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Authenticating against Windows-Domain using SSPI

For running moin in corporate environment access restrictions has to be enforced reliably. Generally, in these environments, centralized domain authentication is the preferred method. Fortunately, this is easy to set up with moin 1.5 with the help of the SSPI-plugin for Apache. This document will take you through the step-by-step for setting this up.

System Requirements

  • Windows 2000, XP, or greater (including server).

    • Apache doesn't require Windows Server (unlike IIS), so it's a great way to use an old desktop without requiring a Server license!
    • requires Apache on Windows, it will not work with a Linux/Unix install (sadly).
  • Apache 2.0.xx.

  • According to, the Apache 1.3 series is not recommended for Windows installs, as it was developed primarily towards unix systems. Apache 2.0.x series is much more Windows-aware and friendly. Also, the mod_auth_sspi plugin requires Apache 2.0.x or later.
  • a working install of a MoinMoin wiki

  • These instructions assume you've successfully set up a working moin configuration (based on HelpOnInstalling/ApacheOnWin32) and you're expanding to include Domain Authentication.

  • a Domain Controller ;-)

note: Older versions of Windows is not recommended (including Win98, WinME, perhaps even WinNT) due to their obsolete process-handling methods.

Installing & Configuring

The following section is broken into:

  • downloading & installing the sspi module

  • Configuring Apache http.conf file
  • Configuring Moin file
  • editing the UserPreference page so that it's more logical and relevant to domain authentication

Download & Install mod_auth_sspi

Before proceeding, make sure that you have a working and tested MoinMoin installation. The last thing you want is to install it all at once, have something not working, and try to reverse-diagnose what went wrong and where.

Download SSPI


    • Download the version that's appropriate to your server. For example, the file is SSPI version 1.0.4 built against Apache version 2.0.58.

    • This site is nice because it has the modules built against specific Apache versions (no idea is this makes the modules somehow "better" than versions found on other sites).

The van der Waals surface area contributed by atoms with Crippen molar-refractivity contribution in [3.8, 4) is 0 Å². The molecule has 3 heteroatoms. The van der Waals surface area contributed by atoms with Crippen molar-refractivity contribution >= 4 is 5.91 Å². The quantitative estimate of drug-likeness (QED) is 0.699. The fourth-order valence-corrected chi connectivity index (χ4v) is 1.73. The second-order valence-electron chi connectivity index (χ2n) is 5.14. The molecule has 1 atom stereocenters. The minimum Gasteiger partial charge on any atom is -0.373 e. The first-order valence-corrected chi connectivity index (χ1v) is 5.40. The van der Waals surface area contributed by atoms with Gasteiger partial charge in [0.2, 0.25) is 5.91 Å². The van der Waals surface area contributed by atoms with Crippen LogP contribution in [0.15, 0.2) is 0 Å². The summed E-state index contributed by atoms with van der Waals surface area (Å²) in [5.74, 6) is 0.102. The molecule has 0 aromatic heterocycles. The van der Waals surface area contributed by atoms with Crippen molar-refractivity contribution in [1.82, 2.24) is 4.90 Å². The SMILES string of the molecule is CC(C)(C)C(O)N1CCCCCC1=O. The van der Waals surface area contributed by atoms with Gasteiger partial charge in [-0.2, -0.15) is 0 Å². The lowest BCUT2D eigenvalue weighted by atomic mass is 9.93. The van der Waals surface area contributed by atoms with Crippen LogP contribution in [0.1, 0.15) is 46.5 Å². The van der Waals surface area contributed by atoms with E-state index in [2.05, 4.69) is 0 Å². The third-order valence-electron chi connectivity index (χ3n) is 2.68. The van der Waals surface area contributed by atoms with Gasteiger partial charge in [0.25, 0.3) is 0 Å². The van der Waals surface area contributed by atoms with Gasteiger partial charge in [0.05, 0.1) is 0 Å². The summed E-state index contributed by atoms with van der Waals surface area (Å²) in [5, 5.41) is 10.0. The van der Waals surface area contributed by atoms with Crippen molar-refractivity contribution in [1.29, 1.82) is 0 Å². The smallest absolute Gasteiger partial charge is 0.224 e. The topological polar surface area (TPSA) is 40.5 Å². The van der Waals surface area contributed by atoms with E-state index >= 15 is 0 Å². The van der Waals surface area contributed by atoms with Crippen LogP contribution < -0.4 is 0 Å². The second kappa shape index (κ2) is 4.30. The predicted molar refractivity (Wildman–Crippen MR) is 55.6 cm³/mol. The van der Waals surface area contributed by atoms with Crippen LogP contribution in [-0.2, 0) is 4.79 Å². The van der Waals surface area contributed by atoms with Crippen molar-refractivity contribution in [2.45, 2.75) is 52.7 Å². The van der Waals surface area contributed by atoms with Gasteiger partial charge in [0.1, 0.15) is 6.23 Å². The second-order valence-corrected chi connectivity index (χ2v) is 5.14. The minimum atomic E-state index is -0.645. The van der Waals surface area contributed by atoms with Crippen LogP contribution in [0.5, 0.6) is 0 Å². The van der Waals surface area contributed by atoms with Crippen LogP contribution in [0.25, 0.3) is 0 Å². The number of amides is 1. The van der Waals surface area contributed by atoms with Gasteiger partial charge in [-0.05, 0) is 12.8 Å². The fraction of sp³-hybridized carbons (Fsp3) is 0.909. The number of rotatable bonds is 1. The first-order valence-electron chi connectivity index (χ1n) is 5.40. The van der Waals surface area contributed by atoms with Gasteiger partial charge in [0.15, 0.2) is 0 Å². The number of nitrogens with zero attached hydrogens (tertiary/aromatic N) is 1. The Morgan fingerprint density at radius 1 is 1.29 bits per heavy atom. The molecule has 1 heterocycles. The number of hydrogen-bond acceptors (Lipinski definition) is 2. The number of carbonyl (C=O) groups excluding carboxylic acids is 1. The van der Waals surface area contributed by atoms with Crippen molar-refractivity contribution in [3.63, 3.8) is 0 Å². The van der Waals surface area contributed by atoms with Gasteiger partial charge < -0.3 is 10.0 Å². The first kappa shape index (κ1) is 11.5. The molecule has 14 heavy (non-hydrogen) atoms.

2. Unzip the sspi file, copy the file into the Apache modules folder (generally located here: c:\Program Files\Apache Group\Apache2\modules\

Apache Configuration

Edit your http.conf file (usually found in c:\Program Files\Apache Group\Apache2\conf\). Use an appropriate text editor (such as TextPad), avoid using NotePad.

Scroll down to the LoadModule section, and add the line at the bottom of this section (this tells Apache to load the module):

    LoadModule sspi_auth_module modules/

Now, scroll down to the bottom of the http.conf file, and add the following:

## Domain authentication using
<IfModule !mod_auth_sspi.c>
    LoadModule sspi_auth_module modules/
# Change /mywiki in the line below to match what you have in the separate ScriptAlias line.
# If you explicitly followed the directions on ApacheOnWin32, this will be /mywiki
<Location /mywiki>
AuthType SSPI
AuthName "Company Internal Wiki - Login using your DOMAIN username and password"
Require valid-user
SSPIAuthoritative On
# replace the IP address below with the IP of your domain controller:
SSPIOmitDomain On
SSPIOfferBasic On

Wiki Configuration

Now you will need to modify your Moin configuration so that user accounts are automatically created based on their domain authentication. Using an appropriate text editor, open the configuration file in the root of your moin install (if you followed the instructions on /HelpOnInstalling/ApacheOnWin32 explicitly, this file will be here C:\Moin\mywiki\

    ## Domain Authentication using
    from MoinMoin.auth.http import http
    auth = [http]
    user_autocreate = True

At this point, test your wiki and make sure you can successfully login (see the Logging in section below). Congratulations if all is well!

Optionally, you may want to add further modifications now that you are successfully using domain authentication. These directives remove links and fields that are no longer relevent with domain authentication. Back in the add following in the User Preferences section:

    # Remove the 'logout' link at the top of every page, since it no longer works with domain authentication:
    show_login = 0
    # Remove irrelevant fields from the 'UserPreferences' page:
    user_form_remove = ['password', 'password2', 'logout',]
    # Remove irrelevant checkboxes from the 'UserPreferences' page (disable at Domain Server instead):
    user_checkbox_remove = [ 'disabled', ]

Edit UserPreferences

As administrator (you did add yourself as superuser in, right?! ;-) ), you will want to re-write most of the text on the UserPreferences page, since most of it is no longer relevant. I've changed mine to be the relatively simple:

At minimum, please fill in the email field. Your email is needed for you to be able to get notifications on page changes.

You, of course, can add any additional comments to your wiki installation.

Logging in

With normal browsers like mozilla or firefox you have to enter 'domain\username' as username and your password. Only IE shows a dialog with three fields (sometimes) instead of two: name, domain, password.